VOA faces internal backlash over newsroom guidance on use of generative AI to voice news reports

Journalists at VOA have pushed back on newsroom leadership’s AI policy regarding “synthetic voices,” documents obtained by FedScoop show.
A view of Voice Of America headquarters on April 11, 2015, in Washington, D.C. (Photo by Raymond Boyd/Getty Images)

Dozens of journalists and staff at Voice of America are strongly opposed to the state-owned news organization’s plan to use AI-generated synthetic voices, documents obtained by FedScoop show, with employees expressing concerns that the tool could breed mistrust with its audience, cause misinformation to spread and potentially eliminate jobs within the newsroom.

VOA, which has a weekly worldwide audience of approximately 326 million, is the largest and oldest of U.S. government-funded news networks and international broadcasters. 

The news organization released internal guidance on the use of artificial intelligence in November, following months of discussions with journalists and labor representatives that stirred up backlash and controversy within the news organization. 

FedScoop obtained the new AI guidance as well as a letter of opposition — signed by dozens of journalists within the news organization — that was sent to VOA leadership in October and has not been made public until now. 


“We are deeply concerned that a portion of the Artificial Intelligence guidance that the agency is preparing to issue will do more harm than good,” the signed letter said. “Specifically, we object to language that would allow Artificial Intelligence to be used ‘for voicing scripts.’”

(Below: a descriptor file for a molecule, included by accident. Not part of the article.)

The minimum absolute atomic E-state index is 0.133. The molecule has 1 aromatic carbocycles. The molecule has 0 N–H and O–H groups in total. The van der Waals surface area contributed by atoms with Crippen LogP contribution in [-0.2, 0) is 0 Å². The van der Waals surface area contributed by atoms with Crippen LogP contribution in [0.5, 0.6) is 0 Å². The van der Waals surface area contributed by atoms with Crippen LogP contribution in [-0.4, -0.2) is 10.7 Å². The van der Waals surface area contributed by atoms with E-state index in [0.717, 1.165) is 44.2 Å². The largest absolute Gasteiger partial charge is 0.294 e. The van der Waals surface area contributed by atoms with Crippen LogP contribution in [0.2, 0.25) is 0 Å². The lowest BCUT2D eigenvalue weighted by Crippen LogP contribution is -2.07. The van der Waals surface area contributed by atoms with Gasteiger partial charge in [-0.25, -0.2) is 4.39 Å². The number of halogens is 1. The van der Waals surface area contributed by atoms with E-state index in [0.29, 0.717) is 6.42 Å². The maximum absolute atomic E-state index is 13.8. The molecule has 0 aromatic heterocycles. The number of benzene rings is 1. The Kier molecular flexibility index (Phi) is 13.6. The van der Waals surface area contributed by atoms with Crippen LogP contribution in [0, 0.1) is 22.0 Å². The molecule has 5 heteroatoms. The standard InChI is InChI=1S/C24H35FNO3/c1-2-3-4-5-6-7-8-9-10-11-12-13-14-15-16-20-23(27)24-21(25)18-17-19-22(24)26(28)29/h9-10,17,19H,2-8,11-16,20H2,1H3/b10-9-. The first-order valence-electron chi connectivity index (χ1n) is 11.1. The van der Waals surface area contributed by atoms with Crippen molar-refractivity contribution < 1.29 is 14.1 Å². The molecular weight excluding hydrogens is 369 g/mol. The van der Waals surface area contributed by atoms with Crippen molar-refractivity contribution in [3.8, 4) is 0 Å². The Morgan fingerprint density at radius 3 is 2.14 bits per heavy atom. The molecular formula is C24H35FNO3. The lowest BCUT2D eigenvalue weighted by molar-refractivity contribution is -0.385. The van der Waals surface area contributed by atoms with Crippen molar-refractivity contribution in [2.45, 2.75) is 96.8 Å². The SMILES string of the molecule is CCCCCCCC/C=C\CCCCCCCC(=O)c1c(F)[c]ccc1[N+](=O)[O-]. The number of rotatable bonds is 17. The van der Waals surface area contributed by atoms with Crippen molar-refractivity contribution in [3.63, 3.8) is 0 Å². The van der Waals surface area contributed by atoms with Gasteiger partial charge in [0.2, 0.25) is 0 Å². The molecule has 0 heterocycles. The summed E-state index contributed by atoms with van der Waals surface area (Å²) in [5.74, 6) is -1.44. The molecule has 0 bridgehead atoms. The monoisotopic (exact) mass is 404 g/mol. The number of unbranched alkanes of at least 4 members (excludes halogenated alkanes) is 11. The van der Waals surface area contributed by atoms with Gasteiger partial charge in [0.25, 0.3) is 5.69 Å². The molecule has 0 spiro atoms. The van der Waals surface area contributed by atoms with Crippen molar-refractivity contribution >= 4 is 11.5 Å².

“We are also concerned that guidance that permits Artificial Intelligence to voice news reports and other products, even with the caveat that ‘a human being retains full control over the journalistic content,’ will allow for VOA to begin to replace on-air journalists with AI,” the letter continued.

Two VOA employees who asked to remain anonymous to avoid internal backlash told FedScoop that the newsroom is already experimenting with using AI-generated synthetic voices in its broadcasts. 

The two employees said that the U.S. Agency for Global Media, VOA’s parent agency, told union representatives that AI usage at VOA was not something they could bargain over. The two employees also said that VOA leadership rejected all proposals put forth by staff to change the AI guidance released in November. 

The VOA AI policy guidelines state that AI “may be used for voicing scripts, so long as a human being retains full control over the journalistic content. Furthermore, synthetic voices should never be used to impersonate or duplicate any individuals, including agency employees or public figures. This includes AI-generated content using an individual’s or employee’s likeness, image, and character.” 


Furthermore, the AI guidelines state that “if generative AI is used to research, develop ideas for, voice, or review VOA content, it must be acknowledged in a credit, tagline or ender or otherwise attributed in a script.”

Some editorial staffers at VOA say they are concerned that the newsroom’s AI guidelines are ambiguously written, making it unclear the extent to which AI-generated synthetic voices could be used within news broadcasts sent to its audience of hundreds of millions of people.

“We’re not luddites,” a senior VOA journalist said. “This isn’t a knee-jerk opposition to AI, but if all of a sudden someone reading the news for a TV package with a voiceover or a radio report is not a real person, then how would anybody believe that what the rest of what we’re doing is real? That’s our main objection.” 

“It’s going to blur the line between what is real and what is fake,” the journalist continued. “Our competitors are state broadcasters from Russia, China, Iran, and that’s what they do. They engage deliberately in misinformation and disinformation, blurring the line between real and fake. 

“And if we’re putting on the air AI voices that aren’t real, why would people trust that the content is real? I think there should be a real person behind every story, and my colleagues share that concern as well, the overwhelming majority of the primary correspondents of VOA, which is dozens and dozens of us.”